In what has become commonplace in Washington, the Capitals were eliminated in a heartbreaking Game 7 on Monday, this time in the form of a 5-0 loss to the Rangers. It never gets easier to explain the Capitals’ demise each year, but the question still has to be asked: What went wrong?
1. Stars Disappeared
Alex Ovechkin is a Hart Trophy finalist for carrying the Capitals into the postseason, scoring 23 goals in his last 23 games to lead the team to a Southeast Division title. But Ovechkin was held in check through seven games, scoring one power-play goal on 30 shots as the Rangers kept him off the score sheet in the final five games, the longest drought of his postseason career. Rangers fourth-liner Arron Asham, who scored twice during the regular season, had more goals than Ovechkin during the series. It wasn’t just Ovechkin who failed to deliver. His linemates, Nicklas Backstrom and Marcus Johansson, combined for two goals and three assists; Troy Brouwer scored one goal; and Mike Ribeiro assisted on one overtime winner and scored another, but he was inconsistent otherwise.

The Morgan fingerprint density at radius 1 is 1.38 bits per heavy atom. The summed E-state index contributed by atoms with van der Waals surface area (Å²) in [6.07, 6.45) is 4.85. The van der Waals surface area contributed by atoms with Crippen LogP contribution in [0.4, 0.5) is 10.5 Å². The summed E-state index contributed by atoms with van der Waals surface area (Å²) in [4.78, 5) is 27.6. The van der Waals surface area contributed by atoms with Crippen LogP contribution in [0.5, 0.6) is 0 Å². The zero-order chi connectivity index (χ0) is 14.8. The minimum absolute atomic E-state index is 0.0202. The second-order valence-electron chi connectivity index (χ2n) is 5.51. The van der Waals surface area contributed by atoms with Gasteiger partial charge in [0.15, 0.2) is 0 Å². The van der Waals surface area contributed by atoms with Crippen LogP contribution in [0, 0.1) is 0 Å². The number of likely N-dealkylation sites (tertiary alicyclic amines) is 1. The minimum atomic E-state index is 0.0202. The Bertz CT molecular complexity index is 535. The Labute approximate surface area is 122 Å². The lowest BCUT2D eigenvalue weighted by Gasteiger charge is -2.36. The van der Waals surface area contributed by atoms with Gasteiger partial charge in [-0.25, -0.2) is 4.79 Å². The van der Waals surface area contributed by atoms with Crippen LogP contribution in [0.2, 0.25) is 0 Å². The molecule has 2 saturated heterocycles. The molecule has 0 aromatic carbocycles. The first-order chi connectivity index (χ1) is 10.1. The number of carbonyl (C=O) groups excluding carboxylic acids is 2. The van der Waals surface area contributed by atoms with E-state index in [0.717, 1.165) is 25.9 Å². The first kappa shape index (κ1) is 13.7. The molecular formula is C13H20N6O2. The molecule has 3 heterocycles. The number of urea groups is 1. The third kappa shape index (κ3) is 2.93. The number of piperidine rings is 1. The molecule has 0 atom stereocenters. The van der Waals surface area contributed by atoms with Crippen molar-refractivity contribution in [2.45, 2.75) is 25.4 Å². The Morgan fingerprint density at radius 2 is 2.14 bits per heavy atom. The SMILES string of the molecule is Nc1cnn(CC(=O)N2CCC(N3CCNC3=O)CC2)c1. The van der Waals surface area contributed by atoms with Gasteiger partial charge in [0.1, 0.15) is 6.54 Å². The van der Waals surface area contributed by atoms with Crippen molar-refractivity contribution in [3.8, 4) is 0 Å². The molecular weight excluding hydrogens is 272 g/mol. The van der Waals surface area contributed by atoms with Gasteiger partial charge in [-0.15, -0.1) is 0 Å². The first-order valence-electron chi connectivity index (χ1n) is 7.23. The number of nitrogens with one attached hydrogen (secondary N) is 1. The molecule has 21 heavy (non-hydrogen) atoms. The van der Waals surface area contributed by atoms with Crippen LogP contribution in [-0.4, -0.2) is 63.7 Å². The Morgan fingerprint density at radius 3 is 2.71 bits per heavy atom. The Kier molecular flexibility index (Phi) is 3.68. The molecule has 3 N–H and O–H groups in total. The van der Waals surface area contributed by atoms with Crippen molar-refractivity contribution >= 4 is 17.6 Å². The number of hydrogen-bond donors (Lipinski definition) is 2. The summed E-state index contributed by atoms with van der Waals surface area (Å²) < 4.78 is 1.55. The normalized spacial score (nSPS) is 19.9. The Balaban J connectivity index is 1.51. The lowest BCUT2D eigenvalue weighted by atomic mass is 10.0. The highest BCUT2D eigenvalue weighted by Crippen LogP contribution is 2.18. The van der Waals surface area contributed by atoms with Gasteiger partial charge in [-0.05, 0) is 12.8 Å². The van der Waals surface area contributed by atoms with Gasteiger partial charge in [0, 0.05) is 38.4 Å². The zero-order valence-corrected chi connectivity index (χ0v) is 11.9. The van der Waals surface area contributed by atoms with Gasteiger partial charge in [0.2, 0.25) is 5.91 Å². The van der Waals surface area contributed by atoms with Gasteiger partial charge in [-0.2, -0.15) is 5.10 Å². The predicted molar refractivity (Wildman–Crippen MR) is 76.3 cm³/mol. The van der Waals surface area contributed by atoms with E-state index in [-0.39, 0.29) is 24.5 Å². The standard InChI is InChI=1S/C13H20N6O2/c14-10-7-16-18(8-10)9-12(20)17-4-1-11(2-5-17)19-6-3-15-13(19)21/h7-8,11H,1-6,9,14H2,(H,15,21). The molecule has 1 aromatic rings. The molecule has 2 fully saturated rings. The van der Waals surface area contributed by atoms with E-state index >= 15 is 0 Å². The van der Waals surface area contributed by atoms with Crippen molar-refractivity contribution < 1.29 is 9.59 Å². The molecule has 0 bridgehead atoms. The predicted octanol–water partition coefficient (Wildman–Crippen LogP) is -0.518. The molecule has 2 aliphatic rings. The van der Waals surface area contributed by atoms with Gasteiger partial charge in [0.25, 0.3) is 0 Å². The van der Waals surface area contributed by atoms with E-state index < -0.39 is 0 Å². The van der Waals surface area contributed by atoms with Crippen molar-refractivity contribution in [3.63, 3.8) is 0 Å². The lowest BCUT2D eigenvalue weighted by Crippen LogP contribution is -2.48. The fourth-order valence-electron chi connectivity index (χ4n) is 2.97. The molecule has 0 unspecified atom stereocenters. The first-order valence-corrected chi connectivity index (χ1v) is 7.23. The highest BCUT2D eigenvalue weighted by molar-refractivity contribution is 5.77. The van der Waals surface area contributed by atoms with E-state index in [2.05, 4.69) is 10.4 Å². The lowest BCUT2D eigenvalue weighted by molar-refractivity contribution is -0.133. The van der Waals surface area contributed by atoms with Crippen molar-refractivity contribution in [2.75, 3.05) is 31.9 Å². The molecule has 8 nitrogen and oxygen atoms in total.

2. A Hot Goaltender
Just like Canadiens goalie Jaroslav Halak in 2010, Rangers goalie Henrik Lundqvist stymied the Capitals at seemingly every turn. He stopped all 62 shots he faced in back-to-back shutouts to close out the series. As Mike Green said after Monday’s loss, the Caps “threw the kitchen sink at [Lundqvist] at times,” but could muster only 12 goals in seven games. Washington averaged 3.04 goals a game during the regular season. What worked for Washington was simply throwing pucks on net, hoping for the odd carom that would catch the steady Lundqvist off-guard. The Capitals, however, got away from that in the final three games, looking for the perfect play to beat the Vezina Trophy finalist to ultimately no avail. The Capitals scored one even-strength goal in their last three games.
3. Loss of Discipline
The Capitals returned to their undisciplined ways from the beginning of the season during the playoffs, committing 33 minors in seven games and giving the Rangers a first-round-high 28 power plays to work with. After preaching the virtues of discipline following their Game 3 loss in which they committed six infractions, the Capitals failed to heed their own advice and committed five penalties to the Rangers’ zero before the final horn in Game 6. Washington allowed only two power-play goals in the series, but spending so much time down one or two players killed the Caps’ momentum and tampered with coach Adam Oates’ game plan. The penalty-killing units expended unnecessary energy, while those not killing the penalty grew cold on the bench.